Cancer is my current job title. Chemo is my best friend but can sometimes feel like it wants to kill me. Solitude is when I have uninterrupted focus on all my hopes and fears, and can’t ignore my reality.

Ultimately, I love being with people. I love chatting, sharing stories, and having company. But solitude can be an important gut check sometimes. It is the only way to really face my thoughts. I am optimistic of my future, but I am scared. I just want to live so bad. I am such a curious person and want to see what will come from my life, and from everyone else’s life. I have so much exploring to do. I have so much to see.

When I’m alone, I think about what really matters to me. I do like the person I was two months ago and before that, but I have different goals now. They have evolved, yet have been simplified. All I really care about now is health and love. I have changed.

My energy has really been great lately, and has grown exponentially over the past ten days. I regained ten of the 48 pounds I lost in the first two months. The pain in my stomach went away. My body is creating red blood cells again, which means I may not have to rely as much on blood transfusions. The transfusion I last had was really helpful, and put oxygen in my head. My liver numbers, which had been way too high to begin Chemo, have stabilized. I’m weak of course, but much better.

After a few good days, it was hard to prepare for the symptoms that come with treatment, which I resumed yesterday. I underwent a 15-minute IV bag of chemo, then a 24-hour straight Chemo bag, then a 12-hour bag, then a 20-minute bag. I was also given three Chemo pills. Since I couldn’t go any further than the IV, it gave me a lot of time to think again.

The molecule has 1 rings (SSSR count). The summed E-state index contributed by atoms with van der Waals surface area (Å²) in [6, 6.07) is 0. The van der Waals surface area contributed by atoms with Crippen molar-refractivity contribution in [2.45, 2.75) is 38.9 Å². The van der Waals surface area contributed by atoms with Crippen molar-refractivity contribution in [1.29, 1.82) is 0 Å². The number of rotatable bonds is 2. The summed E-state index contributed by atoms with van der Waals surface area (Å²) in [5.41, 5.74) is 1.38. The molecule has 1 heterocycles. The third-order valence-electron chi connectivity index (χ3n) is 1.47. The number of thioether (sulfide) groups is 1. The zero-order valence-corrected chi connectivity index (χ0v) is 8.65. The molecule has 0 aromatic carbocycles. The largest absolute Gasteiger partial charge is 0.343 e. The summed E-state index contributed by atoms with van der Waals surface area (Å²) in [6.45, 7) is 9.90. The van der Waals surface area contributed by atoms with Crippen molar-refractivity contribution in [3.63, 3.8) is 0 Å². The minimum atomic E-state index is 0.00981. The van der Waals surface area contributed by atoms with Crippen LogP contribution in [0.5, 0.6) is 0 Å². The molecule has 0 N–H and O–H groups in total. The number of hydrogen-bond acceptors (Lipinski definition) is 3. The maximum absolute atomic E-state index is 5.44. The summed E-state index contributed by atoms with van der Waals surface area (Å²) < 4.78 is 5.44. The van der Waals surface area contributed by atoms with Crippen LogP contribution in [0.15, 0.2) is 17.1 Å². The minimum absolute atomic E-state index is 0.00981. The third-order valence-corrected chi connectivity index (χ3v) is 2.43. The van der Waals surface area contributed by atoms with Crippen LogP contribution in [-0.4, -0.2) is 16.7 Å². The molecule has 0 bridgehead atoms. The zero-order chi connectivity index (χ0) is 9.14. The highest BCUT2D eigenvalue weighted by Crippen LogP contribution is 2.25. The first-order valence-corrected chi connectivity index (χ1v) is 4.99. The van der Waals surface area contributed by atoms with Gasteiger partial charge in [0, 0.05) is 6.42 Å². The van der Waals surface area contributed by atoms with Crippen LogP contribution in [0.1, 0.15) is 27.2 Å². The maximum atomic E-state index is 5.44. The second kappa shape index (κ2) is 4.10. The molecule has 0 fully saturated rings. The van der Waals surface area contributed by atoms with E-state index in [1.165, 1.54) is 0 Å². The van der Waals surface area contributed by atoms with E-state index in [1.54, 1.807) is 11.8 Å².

The process is like having a very bad flu, except that when you finally recover, they then say, “Great news, you’re healthy enough for the flu again!” Although the process is rough, the fact that I am strong enough for Chemo is definitely great news. And I’ve seen that my body can recover from the treatment. So when I reach a low point again, I can remember the past ten days and how strong I’ve been.

In the past, I had the classic nerd syndrome, with so much I wanted to prove to everybody. I always had a secret vision of showing up to a high school reunion, super buff, with a huge multi million dollar company. My dream was to overhear people whisper, “Wow, is that Aaron Feldman? I used to make fun of how skinny that guy was, and how he always walked around with a camera.” But I’ve realized that people don’t really care about how huge my company gets, or how outwardly successful I am. The only person I need to define success to is myself.

Of course, I want my business to continue growing and thriving. With so much love and dedication from the people who support me, I believe it will. True Photography has been such an amazing part of me, and will continue to be. We create memories that people will have forever through the generations. That isn’t a plug, rather a reminder of what inspired me to create my company in the first place. I wanted it to be my mark in the world. But along with the growth, I want to stay committed to the roots of what made us great in the first place. I really want to concentrate on enriching the lives of the clients we do have, rather than just pushing for clients that don’t yet exist.  Most importantly, I want to see everyone happy.

If I were to die (not happening anytime soon), I wouldn’t want people to just think of me me as the guy that always worked. I want to close my computer more. Being forced to be off of my computer has taught me to chill out a bit. I need to pull back a little more often from my extreme, from my multitasking ways of watching TV while G-chatting and sending emails and eating simultaniously. I need to shut it all down and just be where I am, rather than in five places at once. I want to enjoy exactly what is in front of me: my amazing wife, son, friends, and family. That is my true happy.

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